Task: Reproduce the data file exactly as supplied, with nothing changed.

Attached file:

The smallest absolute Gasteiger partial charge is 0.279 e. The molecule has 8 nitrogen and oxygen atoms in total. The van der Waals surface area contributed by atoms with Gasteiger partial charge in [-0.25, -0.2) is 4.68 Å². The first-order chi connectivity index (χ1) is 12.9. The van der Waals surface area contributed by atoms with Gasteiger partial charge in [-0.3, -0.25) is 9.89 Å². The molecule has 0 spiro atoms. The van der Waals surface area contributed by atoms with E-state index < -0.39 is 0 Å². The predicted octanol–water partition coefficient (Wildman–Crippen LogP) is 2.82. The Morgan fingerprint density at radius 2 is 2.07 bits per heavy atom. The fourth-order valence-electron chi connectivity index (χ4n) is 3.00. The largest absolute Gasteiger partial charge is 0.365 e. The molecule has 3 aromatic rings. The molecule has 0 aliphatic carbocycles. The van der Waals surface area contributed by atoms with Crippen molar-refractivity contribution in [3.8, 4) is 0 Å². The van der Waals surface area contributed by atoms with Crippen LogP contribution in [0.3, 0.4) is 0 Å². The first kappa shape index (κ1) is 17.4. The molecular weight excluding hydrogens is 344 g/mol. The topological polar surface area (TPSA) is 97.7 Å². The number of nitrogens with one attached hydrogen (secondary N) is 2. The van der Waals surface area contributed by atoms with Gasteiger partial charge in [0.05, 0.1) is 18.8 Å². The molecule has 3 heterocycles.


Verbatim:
The smallest absolute Gasteiger partial charge is 0.279 e. The molecule has 8 nitrogen and oxygen atoms in total. The van der Waals surface area contributed by atoms with Gasteiger partial charge in [-0.25, -0.2) is 4.68 Å². The first-order chi connectivity index (χ1) is 12.9. The van der Waals surface area contributed by atoms with Gasteiger partial charge in [-0.3, -0.25) is 9.89 Å². The molecule has 0 spiro atoms. The van der Waals surface area contributed by atoms with E-state index < -0.39 is 0 Å². The predicted octanol–water partition coefficient (Wildman–Crippen LogP) is 2.82. The Morgan fingerprint density at radius 2 is 2.07 bits per heavy atom. The fourth-order valence-electron chi connectivity index (χ4n) is 3.00. The largest absolute Gasteiger partial charge is 0.365 e. The molecule has 3 aromatic rings. The molecule has 0 aliphatic carbocycles. The van der Waals surface area contributed by atoms with Crippen molar-refractivity contribution in [3.8, 4) is 0 Å². The van der Waals surface area contributed by atoms with Crippen LogP contribution in [0.3, 0.4) is 0 Å². The first kappa shape index (κ1) is 17.4. The molecular weight excluding hydrogens is 344 g/mol. The topological polar surface area (TPSA) is 97.7 Å². The number of nitrogens with one attached hydrogen (secondary N) is 2. The van der Waals surface area contributed by atoms with Gasteiger partial charge in [0.05, 0.1) is 18.8 Å². The molecule has 3 heterocycles.